Co-operative play is one of the best surprises in Resistance 2. As with large-scale deathmatch, players may have a precept of cooperative play along the lines of Gears of War or Army of Two. The reality is much different, though not negatively so. Players can choose from one of three classes — Soldier, Medic, or SpecOps — and team up to try and play through one of the game’s six co-op missions.  These levels are extremely simple, mostly revolving around pressing a button, running to an area and mowing down tons of enemies. As such, the co-op in Resistance 2 is more hack-n-slash than co-operative shooter.

 

The classes are designed to be dependent on each other, with medics healing, SpecOps supplying ammunition, and Soldiers creating force barriers to protect the team. Each class can level up, gain new abilities and even use “grey tech” acquired from bosses to purchase attribute-enhancing equipment. As strange as it may sound, co-op in Resistance 2 feels more like a first-person Diablo than a traditional cooperative shooter, and that’s not a bad thing at all.

Resistance 2’s visuals are polished and smooth. The game palette is dominated by yellow, opting for high-contrast visuals.  This gives the game a bleak and alien feel, and lends a sepia photo feeling to the towns and countryside.  Environments inside the alien towers boast snaking tubes and pipes so intricate they go a long way towards making the trip worthwhile.  The game’s engine also capably renders large vistas, impressing a sense of scale on the player that can be breathtaking at times.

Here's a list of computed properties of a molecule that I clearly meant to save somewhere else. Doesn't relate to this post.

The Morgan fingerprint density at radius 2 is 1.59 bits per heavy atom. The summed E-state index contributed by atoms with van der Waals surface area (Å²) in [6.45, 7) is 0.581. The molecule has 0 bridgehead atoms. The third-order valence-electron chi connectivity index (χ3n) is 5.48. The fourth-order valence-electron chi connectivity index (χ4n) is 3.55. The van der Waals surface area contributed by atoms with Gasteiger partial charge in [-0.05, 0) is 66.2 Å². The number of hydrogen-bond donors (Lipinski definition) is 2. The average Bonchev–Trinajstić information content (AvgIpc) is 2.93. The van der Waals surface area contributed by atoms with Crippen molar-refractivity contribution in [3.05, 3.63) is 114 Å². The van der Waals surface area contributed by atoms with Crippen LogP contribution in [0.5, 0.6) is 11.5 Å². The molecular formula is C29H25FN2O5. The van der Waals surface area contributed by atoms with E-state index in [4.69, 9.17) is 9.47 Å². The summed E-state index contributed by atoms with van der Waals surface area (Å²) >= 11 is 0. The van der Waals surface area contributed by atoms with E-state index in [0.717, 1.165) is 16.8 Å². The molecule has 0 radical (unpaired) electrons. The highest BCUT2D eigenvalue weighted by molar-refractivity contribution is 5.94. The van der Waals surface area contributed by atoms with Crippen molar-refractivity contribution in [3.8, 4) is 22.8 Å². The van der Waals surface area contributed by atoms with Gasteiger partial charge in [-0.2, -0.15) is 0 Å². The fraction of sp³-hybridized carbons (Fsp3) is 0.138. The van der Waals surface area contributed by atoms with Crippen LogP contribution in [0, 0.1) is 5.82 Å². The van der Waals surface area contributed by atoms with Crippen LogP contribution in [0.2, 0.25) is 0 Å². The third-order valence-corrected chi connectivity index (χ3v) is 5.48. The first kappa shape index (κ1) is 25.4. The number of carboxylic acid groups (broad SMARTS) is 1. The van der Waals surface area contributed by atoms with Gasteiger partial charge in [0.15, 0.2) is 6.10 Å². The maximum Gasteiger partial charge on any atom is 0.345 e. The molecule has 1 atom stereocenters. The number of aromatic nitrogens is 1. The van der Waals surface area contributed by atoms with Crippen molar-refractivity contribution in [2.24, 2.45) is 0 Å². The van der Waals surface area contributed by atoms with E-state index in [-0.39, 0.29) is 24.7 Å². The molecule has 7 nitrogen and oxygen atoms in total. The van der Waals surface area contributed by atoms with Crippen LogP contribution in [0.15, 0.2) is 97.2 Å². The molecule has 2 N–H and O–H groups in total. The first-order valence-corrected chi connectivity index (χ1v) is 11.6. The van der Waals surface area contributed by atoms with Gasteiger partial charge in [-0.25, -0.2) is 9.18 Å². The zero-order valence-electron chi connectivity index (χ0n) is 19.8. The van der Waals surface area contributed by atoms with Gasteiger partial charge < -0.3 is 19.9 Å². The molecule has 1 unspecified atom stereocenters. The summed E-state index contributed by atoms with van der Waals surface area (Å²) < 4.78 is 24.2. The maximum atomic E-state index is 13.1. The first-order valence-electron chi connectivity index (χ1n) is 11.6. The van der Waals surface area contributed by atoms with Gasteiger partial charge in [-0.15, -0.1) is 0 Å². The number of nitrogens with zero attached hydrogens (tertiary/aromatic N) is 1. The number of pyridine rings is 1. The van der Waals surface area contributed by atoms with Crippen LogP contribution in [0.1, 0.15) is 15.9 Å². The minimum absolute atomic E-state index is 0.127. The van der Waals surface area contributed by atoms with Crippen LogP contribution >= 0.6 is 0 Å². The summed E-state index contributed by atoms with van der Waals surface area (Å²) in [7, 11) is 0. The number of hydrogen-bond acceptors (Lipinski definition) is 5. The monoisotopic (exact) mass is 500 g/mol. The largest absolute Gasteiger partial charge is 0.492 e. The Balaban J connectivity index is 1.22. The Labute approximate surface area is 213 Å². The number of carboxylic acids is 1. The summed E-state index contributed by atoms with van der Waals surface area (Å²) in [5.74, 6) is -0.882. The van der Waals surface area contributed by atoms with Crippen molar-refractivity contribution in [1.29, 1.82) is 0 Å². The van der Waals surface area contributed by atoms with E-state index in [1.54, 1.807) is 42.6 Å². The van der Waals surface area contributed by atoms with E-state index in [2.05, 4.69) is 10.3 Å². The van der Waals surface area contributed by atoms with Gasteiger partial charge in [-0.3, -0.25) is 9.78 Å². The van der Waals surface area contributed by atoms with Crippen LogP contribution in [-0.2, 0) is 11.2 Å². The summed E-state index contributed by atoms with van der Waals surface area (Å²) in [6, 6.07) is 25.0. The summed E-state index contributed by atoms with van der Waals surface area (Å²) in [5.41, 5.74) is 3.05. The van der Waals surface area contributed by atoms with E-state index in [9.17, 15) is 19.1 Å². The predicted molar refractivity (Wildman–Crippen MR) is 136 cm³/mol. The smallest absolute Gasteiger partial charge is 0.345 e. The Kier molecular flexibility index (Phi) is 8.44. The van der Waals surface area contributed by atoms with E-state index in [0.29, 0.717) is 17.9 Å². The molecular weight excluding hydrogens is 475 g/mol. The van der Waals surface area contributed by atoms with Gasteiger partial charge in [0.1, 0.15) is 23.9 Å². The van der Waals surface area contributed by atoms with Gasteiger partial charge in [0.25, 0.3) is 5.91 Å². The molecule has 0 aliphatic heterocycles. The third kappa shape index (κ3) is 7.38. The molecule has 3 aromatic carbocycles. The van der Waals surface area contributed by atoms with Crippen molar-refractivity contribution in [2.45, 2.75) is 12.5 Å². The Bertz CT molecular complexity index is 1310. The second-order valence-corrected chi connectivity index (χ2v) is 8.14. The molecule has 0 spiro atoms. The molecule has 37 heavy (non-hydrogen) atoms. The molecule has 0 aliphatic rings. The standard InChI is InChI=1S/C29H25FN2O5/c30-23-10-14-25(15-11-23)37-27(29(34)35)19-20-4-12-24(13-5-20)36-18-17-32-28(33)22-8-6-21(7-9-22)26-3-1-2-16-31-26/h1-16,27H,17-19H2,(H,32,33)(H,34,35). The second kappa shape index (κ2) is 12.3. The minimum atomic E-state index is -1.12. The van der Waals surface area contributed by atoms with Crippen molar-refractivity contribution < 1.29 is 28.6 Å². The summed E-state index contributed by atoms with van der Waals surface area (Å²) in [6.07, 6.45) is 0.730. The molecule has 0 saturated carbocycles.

Insomniac has some real talent; Resistance 2’s multiplayer is proof positive of that.  In a game that does so much right, it’s absolutely flummoxing why Insomniac made the campaign as artificially difficult as it is.  Regardless, players aching for a PS3 online shooter have found it.  Players looking for a fulfilling and entertaining single-player campaign should keep looking — or invest in a bottle of Advil.

Share and Enjoy:
  • Print
  • Digg
  • StumbleUpon
  • del.icio.us
  • Facebook
  • Yahoo! Buzz
  • Twitter
  • Google Bookmarks
  • LinkedIn
  • N4G
  • Tumblr

About 

Comments are closed.

Support TGR

Categories

TGR iPhone App (Free)

TGR